However, for investors who are truly willing to play the long game, there’s been something very interesting that’s been happening across the businesses and economies that Mastercard supports. In the last few months, Mastercard has inflicted considerable damage in the war on cash as virus-weary consumers and merchants have increasingly shunned cash and adopted digital payments as their primary method of payment. This growth in digital payments from cash-shunning consumers and merchants has been accompanied by a rise in e-commerce, which has also been a major tailwind for the business.
Both these trends have dramatically accelerated the expansion in Mastercard’s total addressable market, helping the business to aggressively pursue the nearly 50% of Mastercard’s market which was cash and check based on both the consumer and B2B side. As the rails that power the settlement of a significant portion of PayPal’s (PYPL) volume, Mastercard additionally has benefited and will continue to benefit from PayPal’s strong transaction growth as well.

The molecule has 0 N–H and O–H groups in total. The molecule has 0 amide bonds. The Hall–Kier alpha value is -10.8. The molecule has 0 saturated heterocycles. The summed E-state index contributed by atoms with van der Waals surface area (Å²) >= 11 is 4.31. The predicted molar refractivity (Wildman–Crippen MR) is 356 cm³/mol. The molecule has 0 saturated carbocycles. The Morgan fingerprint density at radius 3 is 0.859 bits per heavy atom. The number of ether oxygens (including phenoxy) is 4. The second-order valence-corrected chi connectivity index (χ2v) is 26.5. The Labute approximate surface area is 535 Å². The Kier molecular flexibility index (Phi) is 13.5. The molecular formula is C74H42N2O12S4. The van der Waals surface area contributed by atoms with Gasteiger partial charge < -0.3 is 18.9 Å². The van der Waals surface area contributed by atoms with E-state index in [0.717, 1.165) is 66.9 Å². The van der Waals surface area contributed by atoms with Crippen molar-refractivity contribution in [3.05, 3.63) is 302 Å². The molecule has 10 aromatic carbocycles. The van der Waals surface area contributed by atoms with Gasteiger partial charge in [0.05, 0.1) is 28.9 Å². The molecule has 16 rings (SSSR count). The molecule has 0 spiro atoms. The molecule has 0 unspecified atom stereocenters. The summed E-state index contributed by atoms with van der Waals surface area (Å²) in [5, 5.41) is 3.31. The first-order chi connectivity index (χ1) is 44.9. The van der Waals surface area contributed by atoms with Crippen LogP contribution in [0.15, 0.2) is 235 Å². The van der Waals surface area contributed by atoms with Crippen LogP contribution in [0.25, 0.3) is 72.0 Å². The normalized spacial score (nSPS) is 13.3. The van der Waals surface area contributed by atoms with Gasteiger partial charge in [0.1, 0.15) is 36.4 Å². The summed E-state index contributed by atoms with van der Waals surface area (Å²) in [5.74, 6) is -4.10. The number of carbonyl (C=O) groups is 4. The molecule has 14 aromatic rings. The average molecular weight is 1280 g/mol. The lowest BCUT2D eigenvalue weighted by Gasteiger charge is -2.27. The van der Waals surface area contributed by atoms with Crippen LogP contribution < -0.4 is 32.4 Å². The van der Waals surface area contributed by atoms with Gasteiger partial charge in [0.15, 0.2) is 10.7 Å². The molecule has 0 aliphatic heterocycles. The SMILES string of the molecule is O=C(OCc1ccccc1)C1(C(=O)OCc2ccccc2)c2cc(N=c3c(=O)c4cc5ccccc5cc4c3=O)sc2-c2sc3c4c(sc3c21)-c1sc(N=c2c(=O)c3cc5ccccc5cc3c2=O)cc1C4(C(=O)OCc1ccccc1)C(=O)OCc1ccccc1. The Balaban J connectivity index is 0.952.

With a play in Mastercard, investors not only get access to natural GDP growth in emerging market economies that comes with increases in consumer spending, but additionally Mastercard represents a play on the war on cash against which major strides have been taken during the pandemic and with the inevitable growth in e-commerce, will continue to occur well into the future.
While the pandemic has seen a significant number of businesses experience strongly negative impacts, a select few businesses have managed to survive and thrive in spite of the chaos and uncertainty that has occurred around them. The key for investors is to be able to further discern which of these businesses can sustainably grow from here, and which will once again fall back to pre-pandemic levels. Looking at strong players in digital commerce, digital health, cyber security, digital payments and digital advertising can be good places to start.
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Disclosure: I am/we are long MELI, BABA, AMZN, LVGO, ZS, MA, TTD. I wrote this article myself, and it expresses my own opinions. I am not receiving compensation for it (other than from Seeking Alpha). I have no business relationship with any company whose stock is mentioned in this article.